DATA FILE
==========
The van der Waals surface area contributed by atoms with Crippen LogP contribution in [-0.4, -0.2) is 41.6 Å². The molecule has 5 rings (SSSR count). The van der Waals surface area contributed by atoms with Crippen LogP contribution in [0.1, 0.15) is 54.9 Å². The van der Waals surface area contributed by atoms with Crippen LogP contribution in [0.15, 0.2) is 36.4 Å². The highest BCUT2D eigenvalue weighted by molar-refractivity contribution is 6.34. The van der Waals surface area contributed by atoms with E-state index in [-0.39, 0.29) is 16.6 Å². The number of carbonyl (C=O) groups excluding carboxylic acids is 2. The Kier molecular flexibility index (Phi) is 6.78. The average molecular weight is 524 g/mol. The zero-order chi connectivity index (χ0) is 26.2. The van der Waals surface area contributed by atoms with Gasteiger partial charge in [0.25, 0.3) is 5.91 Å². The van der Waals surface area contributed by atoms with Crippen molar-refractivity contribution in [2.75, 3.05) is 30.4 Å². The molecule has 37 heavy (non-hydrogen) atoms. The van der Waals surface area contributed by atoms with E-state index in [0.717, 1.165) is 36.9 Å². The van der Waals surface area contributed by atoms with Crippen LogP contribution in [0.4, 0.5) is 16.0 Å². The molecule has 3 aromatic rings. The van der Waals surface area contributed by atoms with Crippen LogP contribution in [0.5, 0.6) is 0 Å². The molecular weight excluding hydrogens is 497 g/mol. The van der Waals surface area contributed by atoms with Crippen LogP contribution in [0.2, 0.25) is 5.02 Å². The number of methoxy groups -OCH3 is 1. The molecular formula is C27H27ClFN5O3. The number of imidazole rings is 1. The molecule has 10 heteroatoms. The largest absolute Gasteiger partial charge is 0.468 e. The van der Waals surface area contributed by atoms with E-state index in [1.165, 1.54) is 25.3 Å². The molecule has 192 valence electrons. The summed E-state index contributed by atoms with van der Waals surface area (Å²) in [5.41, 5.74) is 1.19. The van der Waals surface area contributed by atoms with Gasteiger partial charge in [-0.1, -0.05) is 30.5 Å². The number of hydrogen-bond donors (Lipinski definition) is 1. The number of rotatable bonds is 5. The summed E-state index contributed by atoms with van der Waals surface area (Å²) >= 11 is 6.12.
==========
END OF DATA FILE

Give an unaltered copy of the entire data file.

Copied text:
The van der Waals surface area contributed by atoms with Crippen LogP contribution in [-0.4, -0.2) is 41.6 Å². The molecule has 5 rings (SSSR count). The van der Waals surface area contributed by atoms with Crippen LogP contribution in [0.1, 0.15) is 54.9 Å². The van der Waals surface area contributed by atoms with Crippen LogP contribution in [0.15, 0.2) is 36.4 Å². The highest BCUT2D eigenvalue weighted by molar-refractivity contribution is 6.34. The van der Waals surface area contributed by atoms with E-state index in [-0.39, 0.29) is 16.6 Å². The number of carbonyl (C=O) groups excluding carboxylic acids is 2. The Kier molecular flexibility index (Phi) is 6.78. The average molecular weight is 524 g/mol. The zero-order chi connectivity index (χ0) is 26.2. The van der Waals surface area contributed by atoms with Gasteiger partial charge in [0.25, 0.3) is 5.91 Å². The van der Waals surface area contributed by atoms with Crippen molar-refractivity contribution in [2.75, 3.05) is 30.4 Å². The molecule has 37 heavy (non-hydrogen) atoms. The van der Waals surface area contributed by atoms with E-state index in [0.717, 1.165) is 36.9 Å². The van der Waals surface area contributed by atoms with Crippen LogP contribution in [0.4, 0.5) is 16.0 Å². The molecule has 3 aromatic rings. The van der Waals surface area contributed by atoms with Crippen LogP contribution in [0.5, 0.6) is 0 Å². The molecular weight excluding hydrogens is 497 g/mol. The van der Waals surface area contributed by atoms with Crippen LogP contribution in [0.2, 0.25) is 5.02 Å². The number of methoxy groups -OCH3 is 1. The molecular formula is C27H27ClFN5O3. The number of imidazole rings is 1. The molecule has 10 heteroatoms. The largest absolute Gasteiger partial charge is 0.468 e. The van der Waals surface area contributed by atoms with E-state index in [1.165, 1.54) is 25.3 Å². The molecule has 192 valence electrons. The summed E-state index contributed by atoms with van der Waals surface area (Å²) in [5.41, 5.74) is 1.19. The van der Waals surface area contributed by atoms with Gasteiger partial charge in [-0.1, -0.05) is 30.5 Å². The number of hydrogen-bond donors (Lipinski definition) is 1. The number of rotatable bonds is 5. The summed E-state index contributed by atoms with van der Waals surface area (Å²) >= 11 is 6.12.